Philip Ewing and Jen Judson, Politico
2 September 2015
Following a visit by a delegation of top Indian Navy officials to see firsthand U.S. naval facilities along the East Coast, defense officials say they’re close to deciding just how the U.S. Navy will offer assistance to India as it attempts to develop its own aircraft carriers,
The effort has huge implications for U.S. defense and foreign policy in Asia. New Delhi wants American help in taking command of the Indian Ocean at the same time that another Asian power – China – is racing to expand its fleet and extend its reach all the way to Africa. Washington is seeking a closer ally and a check on Beijing’s ambitions.
It also has major implications for the U.S. defense industry. Even after years of frustrations with India’s infamous procurement bureaucracy, which can make the Pentagon look as nimble as a tech startup, American contractors see the prospect for vast new projects as the world’s largest democracy continues reaching to become a 21st century superpower.
“For industry, it’s the potential,” said Keith Webster, the Defense Department’s director of international cooperation. “It’s just something that ... cannot be ignored.”
Something else that’s different now are the commitments of President Barack Obama and Indian Prime Minister Narendra Modi, who have agreed to cooperate on developing aircraft carriers, jet engines and other defense technologies. Meanwhile, Modi has been making a big domestic political push he calls “Make India,” to create a new era of manufacturing on the subcontinent.
This is the context in which Vice Adm. S.P.S. Cheema, the chief of India’s Western Naval Command, Rear Adm. A.K. Saxena, the director of general naval design, Rear. Adm. S. Ahuja, the assistant controller of carrier projects, and Acquino Vimal, the Americas director in the ministry of external affairs, made their visit last month to the U.S.
They called at Newport News Shipbuilding in Virginia, Naval Air Engineering Station Lakehurst in New Jersey, the Naval Sea Systems Command in Washington, and a high-level meeting at the Pentagon with acquisition chief Frank Kendall.
“The big thing in which [the Indians] are interested is pretty clear,” said Rear Adm. Thomas Moore, who heads the Navy’s carriers office and participated in the recent Indian visit. “They clearly want to understand, how do you indigenously build an aircraft carrier?”
They “didn’t come over here saying ‘I want, I want, I want.’” he added. “They came over here saying, ‘Here is what I’d like to go do. Can you help us understand how you go do this?’”
The Indians were shown how the U.S. Navy builds a carrier from start to finish, including how to take top requirements from the Pentagon, flow them into a ship’s specifications and then take those specifications and turn them into drawings, Moore said. The delegation also got a taste of how the Navy’s carrier program office is organized, how technology and research is conducted and how the overall acquisition system works.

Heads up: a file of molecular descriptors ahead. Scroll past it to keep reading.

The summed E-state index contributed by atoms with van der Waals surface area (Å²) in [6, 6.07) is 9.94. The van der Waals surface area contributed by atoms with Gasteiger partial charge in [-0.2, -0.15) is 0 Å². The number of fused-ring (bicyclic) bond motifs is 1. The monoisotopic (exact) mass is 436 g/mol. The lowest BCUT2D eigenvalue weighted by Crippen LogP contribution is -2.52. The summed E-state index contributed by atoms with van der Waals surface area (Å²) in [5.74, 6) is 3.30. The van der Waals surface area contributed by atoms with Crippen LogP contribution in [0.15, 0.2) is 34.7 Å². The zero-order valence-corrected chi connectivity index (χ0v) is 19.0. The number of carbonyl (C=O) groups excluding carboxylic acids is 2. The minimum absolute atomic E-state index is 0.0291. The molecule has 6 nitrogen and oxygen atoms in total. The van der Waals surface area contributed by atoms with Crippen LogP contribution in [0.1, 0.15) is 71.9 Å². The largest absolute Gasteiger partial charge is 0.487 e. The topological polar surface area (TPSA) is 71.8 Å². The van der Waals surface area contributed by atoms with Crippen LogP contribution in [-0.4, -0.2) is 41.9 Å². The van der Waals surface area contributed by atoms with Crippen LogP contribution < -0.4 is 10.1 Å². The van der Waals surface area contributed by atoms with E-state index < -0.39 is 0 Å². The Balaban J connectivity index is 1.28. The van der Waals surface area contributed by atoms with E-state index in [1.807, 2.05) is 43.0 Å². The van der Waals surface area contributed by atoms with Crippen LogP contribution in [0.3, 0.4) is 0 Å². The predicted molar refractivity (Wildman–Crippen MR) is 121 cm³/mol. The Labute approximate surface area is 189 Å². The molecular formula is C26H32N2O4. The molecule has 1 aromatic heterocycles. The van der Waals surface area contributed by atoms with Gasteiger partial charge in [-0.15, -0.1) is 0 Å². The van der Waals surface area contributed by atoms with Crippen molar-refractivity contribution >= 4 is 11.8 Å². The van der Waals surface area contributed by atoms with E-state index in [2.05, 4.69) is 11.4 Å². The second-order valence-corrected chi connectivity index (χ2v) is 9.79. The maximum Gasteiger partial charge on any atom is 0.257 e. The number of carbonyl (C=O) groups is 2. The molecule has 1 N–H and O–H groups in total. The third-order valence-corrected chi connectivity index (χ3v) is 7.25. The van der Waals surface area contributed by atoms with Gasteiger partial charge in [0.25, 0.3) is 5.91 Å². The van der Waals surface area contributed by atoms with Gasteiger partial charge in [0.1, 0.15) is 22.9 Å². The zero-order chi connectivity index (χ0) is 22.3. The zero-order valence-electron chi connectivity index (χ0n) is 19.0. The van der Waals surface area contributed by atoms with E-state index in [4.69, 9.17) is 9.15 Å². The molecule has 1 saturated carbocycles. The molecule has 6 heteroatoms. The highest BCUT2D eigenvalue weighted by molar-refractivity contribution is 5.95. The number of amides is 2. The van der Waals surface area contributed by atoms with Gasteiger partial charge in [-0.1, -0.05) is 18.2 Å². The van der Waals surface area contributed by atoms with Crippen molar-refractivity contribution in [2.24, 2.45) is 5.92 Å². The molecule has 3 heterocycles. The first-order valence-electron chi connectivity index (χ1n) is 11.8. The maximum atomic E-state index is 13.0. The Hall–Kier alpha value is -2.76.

One specific area of focus was the General Atomics-built Electromagnetic Aircraft Launch System aboard the new aircraft carrier USS Gerald R. Ford, which uses high-powered magnets to help aircraft take off, in place of the steam system on older ships.
The U.S. Navy has endured cost problems and setbacks fielding that and other new systems aboard the Gerald R. Ford, but Moore’s Indian visitors nonetheless showed “significant interest,” he said. The Indian Navy appears committed to building ships that, like the U.S. Navy’s carriers, use catapults and arresting gears to launch and recover aircraft, as opposed to the “ski jump” used aboard smaller ships.
“They’d like the tactical advantages you get from catapults and arresting gear on an aircraft carrier, which is significant,” Moore said. “So they are trying to understand what it takes, technically, to do it.”
The Indians are already taking their first stab at building a 40,000-ton carrier expected to be delivered in 2018 or 2019. India’s plan for its next carrier is more ambitious: a ship around 65,000 tons.
With these plans in place, the next question becomes: what kind of aircraft would the Indians operate?
India has a fleet of about 45 Russian-built MiG-28K fighters that fly from its current aircraft carrier, the Vikramaditya, also acquired from Russia. The ship began its life as the Soviet missile cruiser Baku, which was mothballed and then purchased by New Delhi along with a major conversion to turn it into a more fully capable aircraft carrier.
That work, which stretched for years and cost nearly $2.5 billion, was one of the projects that has made Indian defense acquisitions infamous. Other examples have included deadly accidents aboard its ships and submarines as well as a years-long effort to buy a batch of advanced fighter aircraft, one ultimately cancelled this month even after India had formally selected the French Dassault Rafale.
Lockheed Martin had offered its F-16 Fighting Falcon as part of that competition and Boeing had offered its F/A-18E and F Super Hornet, which competed against the Rafale, the Eurofighter Typhoon and others. India’s interest in building its own aircraft carriers means that it eventually must decide which aircraft they’ll operate, but Webster said that has so far not been a part of the discussions with the Pentagon.
If and when New Delhi is interested, however, the U.S. government and its contractors would certainly listen
eagerly, and if the Pentagon and American aerospace were to try again with a fighter sale to India, Webster said, the bid would reflect Modi’s emphasis on “Make India.”
“If, for some reason, they decide to open that up again, and if they come to us and say, ‘our preference is, this time around, to have all that done under the rubric of [the defense technology-sharing program]? We would be willing to do that,” Webster said.